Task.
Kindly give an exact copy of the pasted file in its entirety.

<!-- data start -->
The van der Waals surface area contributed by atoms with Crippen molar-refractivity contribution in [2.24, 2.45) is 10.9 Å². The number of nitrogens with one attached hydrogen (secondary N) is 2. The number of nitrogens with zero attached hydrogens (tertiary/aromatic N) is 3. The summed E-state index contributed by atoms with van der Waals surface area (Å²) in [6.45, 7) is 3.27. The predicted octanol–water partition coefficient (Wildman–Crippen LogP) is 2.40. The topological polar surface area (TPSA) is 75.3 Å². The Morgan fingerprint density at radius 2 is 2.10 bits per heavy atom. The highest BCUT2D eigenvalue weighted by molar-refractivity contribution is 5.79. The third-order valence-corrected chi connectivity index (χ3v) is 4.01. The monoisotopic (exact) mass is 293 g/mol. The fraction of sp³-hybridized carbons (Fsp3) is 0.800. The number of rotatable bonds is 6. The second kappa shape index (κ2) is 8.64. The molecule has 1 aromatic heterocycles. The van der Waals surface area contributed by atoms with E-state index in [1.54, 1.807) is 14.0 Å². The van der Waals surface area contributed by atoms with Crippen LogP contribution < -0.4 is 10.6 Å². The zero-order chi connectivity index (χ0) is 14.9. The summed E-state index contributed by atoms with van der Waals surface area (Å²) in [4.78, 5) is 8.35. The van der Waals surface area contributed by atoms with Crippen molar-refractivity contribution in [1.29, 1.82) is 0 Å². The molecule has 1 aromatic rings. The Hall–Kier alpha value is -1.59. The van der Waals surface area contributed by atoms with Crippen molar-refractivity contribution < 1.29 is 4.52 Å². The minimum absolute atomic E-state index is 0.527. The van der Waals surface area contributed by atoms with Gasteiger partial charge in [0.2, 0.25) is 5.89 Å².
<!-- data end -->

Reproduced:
The van der Waals surface area contributed by atoms with Crippen molar-refractivity contribution in [2.24, 2.45) is 10.9 Å². The number of nitrogens with one attached hydrogen (secondary N) is 2. The number of nitrogens with zero attached hydrogens (tertiary/aromatic N) is 3. The summed E-state index contributed by atoms with van der Waals surface area (Å²) in [6.45, 7) is 3.27. The predicted octanol–water partition coefficient (Wildman–Crippen LogP) is 2.40. The topological polar surface area (TPSA) is 75.3 Å². The Morgan fingerprint density at radius 2 is 2.10 bits per heavy atom. The highest BCUT2D eigenvalue weighted by molar-refractivity contribution is 5.79. The third-order valence-corrected chi connectivity index (χ3v) is 4.01. The monoisotopic (exact) mass is 293 g/mol. The fraction of sp³-hybridized carbons (Fsp3) is 0.800. The number of rotatable bonds is 6. The second kappa shape index (κ2) is 8.64. The molecule has 1 aromatic heterocycles. The van der Waals surface area contributed by atoms with E-state index in [1.54, 1.807) is 14.0 Å². The van der Waals surface area contributed by atoms with Crippen LogP contribution < -0.4 is 10.6 Å². The zero-order chi connectivity index (χ0) is 14.9. The summed E-state index contributed by atoms with van der Waals surface area (Å²) in [4.78, 5) is 8.35. The van der Waals surface area contributed by atoms with Crippen molar-refractivity contribution in [1.29, 1.82) is 0 Å². The molecule has 1 aromatic rings. The Hall–Kier alpha value is -1.59. The van der Waals surface area contributed by atoms with Crippen molar-refractivity contribution < 1.29 is 4.52 Å². The minimum absolute atomic E-state index is 0.527. The van der Waals surface area contributed by atoms with Gasteiger partial charge in [0.2, 0.25) is 5.89 Å².